Coffee is that one thing that millions of Americans start their day with. It’s warm, inviting, and full of caffeine that offers a much-needed pick-me-up to get the day started. But, what’s really happening inside of your body when you drink that cup of joe? Are you drinking something that is beneficial to you long-term, or are you fueling your body with a harmful substance? With varying opinions on the topic, here’s what science has to say about it — the good and the not-so-good.
First, the benefits
1. Protection against different types of cancers
Several studies have been conducted to see if the carcinogenic properties in coffee are linked to the development of cancer — a link that researcher have been unable to find. However several studies, including some cited by the American Cancer Society have found that coffee could actually protect against many cancers.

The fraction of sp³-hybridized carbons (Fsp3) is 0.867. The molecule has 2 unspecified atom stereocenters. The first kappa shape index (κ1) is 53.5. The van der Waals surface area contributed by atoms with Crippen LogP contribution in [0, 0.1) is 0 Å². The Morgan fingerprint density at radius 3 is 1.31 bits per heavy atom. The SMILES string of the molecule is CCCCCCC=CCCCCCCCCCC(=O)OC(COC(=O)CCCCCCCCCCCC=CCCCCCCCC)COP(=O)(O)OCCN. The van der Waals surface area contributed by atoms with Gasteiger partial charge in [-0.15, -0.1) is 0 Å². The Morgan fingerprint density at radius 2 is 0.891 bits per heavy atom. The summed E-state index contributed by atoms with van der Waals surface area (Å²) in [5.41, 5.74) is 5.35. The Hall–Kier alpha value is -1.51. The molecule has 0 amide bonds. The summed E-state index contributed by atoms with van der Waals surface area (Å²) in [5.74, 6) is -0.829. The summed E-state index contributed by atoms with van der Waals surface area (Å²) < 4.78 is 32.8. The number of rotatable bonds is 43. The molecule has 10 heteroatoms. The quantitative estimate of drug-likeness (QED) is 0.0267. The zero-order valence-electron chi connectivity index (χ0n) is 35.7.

The ACS website stated that “Coffee may lower the risk of several types of cancer, including head and neck, colorectal, breast, and liver cancer … Hundreds of biologically active compounds including caffeine, flavonoids, lignans, and other polyphenols are found in roasted coffee. These and other coffee compounds have been shown to increase energy expenditure, inhibit cellular damage, regulate genes involved in DNA repair, have anti-inflammatory properties and/or inhibit metastasis, among other activities.”